The Italian motorcycle brand with a name Aermacchi originated from a company founded in 1912, which produced the best civil and military aircraft until the end of World War II. After the Second World War, the company stopped producing aircraft due to declining sales and has been involved in the production of scooters, bikes and motorcycles since 1951.
In 1912, the Italian company Aermacchi was founded in Milan and as a derivative of "Aeronautica Macchi" has its origins in aircraft construction. Initially Aermacchi produced only two-stroke, but turned from 1956 to the four-stroke. In 1960, Harley-Davidson took over the plant in Varese-Schiranna. The production destined for Europe continued under the name Aermacchi. Until the 1970s, the brand was often seen on the podium of motorcycle racing. From then on, the Japanese competition was able to prevail more and more in the market. The Americans sold the Italian factory in 1978, after Aermacchi no longer seemed competitive. From then on, the Castiglioni brothers produced motorcycles under the name Cagiva.
Aermacchi - classic
After Aermacchi initially brought only model of three-wheeled motorcycles on the market, followed in 1951, they brought the first two-stroke light motorcycles. The Aermacchi Chimera was built as the first four-strokes of the house in 1958 and could not yet make the step from aircraft to motorcycle manufacturer with its best chunky sheet metal panel design.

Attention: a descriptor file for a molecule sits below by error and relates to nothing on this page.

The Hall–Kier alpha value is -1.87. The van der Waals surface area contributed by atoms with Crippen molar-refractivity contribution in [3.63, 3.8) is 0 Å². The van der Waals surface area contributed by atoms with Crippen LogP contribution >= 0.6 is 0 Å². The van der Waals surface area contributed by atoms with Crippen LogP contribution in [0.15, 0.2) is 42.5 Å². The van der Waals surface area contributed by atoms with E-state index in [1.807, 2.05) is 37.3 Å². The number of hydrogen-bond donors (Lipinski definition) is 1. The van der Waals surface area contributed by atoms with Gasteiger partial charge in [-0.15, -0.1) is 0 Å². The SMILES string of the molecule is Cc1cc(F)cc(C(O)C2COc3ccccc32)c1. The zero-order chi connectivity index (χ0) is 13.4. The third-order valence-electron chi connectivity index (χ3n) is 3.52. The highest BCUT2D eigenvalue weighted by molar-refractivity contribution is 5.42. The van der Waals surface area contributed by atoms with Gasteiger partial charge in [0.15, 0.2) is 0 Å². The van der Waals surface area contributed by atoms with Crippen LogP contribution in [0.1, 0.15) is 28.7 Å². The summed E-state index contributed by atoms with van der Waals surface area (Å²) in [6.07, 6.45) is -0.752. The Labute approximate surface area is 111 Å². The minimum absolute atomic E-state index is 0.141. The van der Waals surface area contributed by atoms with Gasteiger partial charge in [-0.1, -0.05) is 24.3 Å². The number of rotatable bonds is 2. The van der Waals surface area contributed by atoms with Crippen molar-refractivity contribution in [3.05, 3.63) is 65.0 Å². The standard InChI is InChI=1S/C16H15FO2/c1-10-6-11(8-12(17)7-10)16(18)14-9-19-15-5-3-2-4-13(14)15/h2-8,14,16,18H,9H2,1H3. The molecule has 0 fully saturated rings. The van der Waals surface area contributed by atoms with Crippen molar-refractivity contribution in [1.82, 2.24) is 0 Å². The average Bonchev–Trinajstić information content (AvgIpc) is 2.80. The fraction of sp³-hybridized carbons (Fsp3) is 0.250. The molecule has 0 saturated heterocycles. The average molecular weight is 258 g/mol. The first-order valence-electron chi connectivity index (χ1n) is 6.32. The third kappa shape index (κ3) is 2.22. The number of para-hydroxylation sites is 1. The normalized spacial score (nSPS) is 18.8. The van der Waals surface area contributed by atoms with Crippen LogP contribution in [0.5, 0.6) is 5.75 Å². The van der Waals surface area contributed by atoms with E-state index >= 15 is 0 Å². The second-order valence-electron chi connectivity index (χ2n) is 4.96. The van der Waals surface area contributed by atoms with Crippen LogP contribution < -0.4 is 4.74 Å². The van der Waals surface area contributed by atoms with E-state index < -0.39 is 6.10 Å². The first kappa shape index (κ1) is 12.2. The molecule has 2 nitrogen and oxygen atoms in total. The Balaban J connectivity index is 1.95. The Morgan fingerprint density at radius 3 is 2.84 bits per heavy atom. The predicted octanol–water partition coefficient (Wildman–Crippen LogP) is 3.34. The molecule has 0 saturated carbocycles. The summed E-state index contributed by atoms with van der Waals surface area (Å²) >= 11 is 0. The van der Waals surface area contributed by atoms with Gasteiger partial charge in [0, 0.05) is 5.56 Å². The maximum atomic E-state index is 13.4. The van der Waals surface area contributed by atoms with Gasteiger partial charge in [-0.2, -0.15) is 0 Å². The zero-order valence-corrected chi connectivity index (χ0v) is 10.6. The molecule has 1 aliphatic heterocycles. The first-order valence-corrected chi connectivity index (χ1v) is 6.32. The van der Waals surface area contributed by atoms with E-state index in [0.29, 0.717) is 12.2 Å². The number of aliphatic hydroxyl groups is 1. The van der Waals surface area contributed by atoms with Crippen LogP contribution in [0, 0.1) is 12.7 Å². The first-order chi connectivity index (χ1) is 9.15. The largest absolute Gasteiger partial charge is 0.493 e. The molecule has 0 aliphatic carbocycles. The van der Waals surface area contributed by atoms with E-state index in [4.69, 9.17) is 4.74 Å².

Shortly before the Varese-Schiranna plant was taken over by Harley-Davidson, Aermacchi produced a four-stroke motorcycle sold best in Italy. From 1960 - 1978 the Aermacchi rode under the Harley-Davidson Motor Company. With the "Ala Verde" 250, by far the most successful model was produced. The following bikes of 350 could not build on the success with their rougher engine. Built in 1974, Harley-Davidson SS 350 was the last model with the Aermacchi single-cylinder four-stroke engine.
The single cylinders in motorcycles were nimble and stole the riders of the big brands in the 60s more than once, especially on angled routes. Especially in England's classic racing scene, the successful singles bikes are very popular. In the meantime, spare parts which have become scarce for all bike models are replicated. The Ala d`Oro - racing machines justified the sporty image of the brand and represent rarities with up to 165 km / h. Today, behind a supposed Ala d`Oro, there is often a remodeled road bike.
More information about those motorcycles and list of models can be found on the official website.